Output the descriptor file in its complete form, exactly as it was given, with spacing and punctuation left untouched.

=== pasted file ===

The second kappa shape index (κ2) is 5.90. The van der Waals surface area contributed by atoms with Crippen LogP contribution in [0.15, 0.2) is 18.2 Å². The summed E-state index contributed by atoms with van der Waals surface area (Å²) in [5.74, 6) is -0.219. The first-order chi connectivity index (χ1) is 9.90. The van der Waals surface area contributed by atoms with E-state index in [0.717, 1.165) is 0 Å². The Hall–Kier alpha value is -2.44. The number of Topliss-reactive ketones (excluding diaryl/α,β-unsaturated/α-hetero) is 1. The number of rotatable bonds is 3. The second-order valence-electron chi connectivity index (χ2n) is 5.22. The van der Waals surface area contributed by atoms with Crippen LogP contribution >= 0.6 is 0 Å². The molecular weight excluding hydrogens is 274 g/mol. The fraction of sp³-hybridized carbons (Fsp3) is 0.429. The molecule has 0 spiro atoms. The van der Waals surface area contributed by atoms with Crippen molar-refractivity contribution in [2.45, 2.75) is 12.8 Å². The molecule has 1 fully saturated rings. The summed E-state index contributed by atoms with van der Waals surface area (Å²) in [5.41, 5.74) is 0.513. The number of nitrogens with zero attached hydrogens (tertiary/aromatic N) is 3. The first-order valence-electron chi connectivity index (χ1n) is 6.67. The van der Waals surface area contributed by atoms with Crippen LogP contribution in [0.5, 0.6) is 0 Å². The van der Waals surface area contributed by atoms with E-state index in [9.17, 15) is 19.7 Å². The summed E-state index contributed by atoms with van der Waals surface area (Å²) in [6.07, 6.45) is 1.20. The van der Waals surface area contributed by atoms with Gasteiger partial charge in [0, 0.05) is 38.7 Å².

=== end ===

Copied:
The second kappa shape index (κ2) is 5.90. The van der Waals surface area contributed by atoms with Crippen LogP contribution in [0.15, 0.2) is 18.2 Å². The summed E-state index contributed by atoms with van der Waals surface area (Å²) in [5.74, 6) is -0.219. The first-order chi connectivity index (χ1) is 9.90. The van der Waals surface area contributed by atoms with E-state index in [0.717, 1.165) is 0 Å². The Hall–Kier alpha value is -2.44. The number of Topliss-reactive ketones (excluding diaryl/α,β-unsaturated/α-hetero) is 1. The number of rotatable bonds is 3. The second-order valence-electron chi connectivity index (χ2n) is 5.22. The van der Waals surface area contributed by atoms with Crippen LogP contribution >= 0.6 is 0 Å². The molecular weight excluding hydrogens is 274 g/mol. The fraction of sp³-hybridized carbons (Fsp3) is 0.429. The molecule has 0 spiro atoms. The van der Waals surface area contributed by atoms with Crippen molar-refractivity contribution in [2.45, 2.75) is 12.8 Å². The molecule has 1 fully saturated rings. The summed E-state index contributed by atoms with van der Waals surface area (Å²) in [5.41, 5.74) is 0.513. The number of nitrogens with zero attached hydrogens (tertiary/aromatic N) is 3. The first-order valence-electron chi connectivity index (χ1n) is 6.67. The van der Waals surface area contributed by atoms with Crippen LogP contribution in [0.5, 0.6) is 0 Å². The van der Waals surface area contributed by atoms with E-state index in [9.17, 15) is 19.7 Å². The summed E-state index contributed by atoms with van der Waals surface area (Å²) in [6.07, 6.45) is 1.20. The van der Waals surface area contributed by atoms with Gasteiger partial charge in [0, 0.05) is 38.7 Å².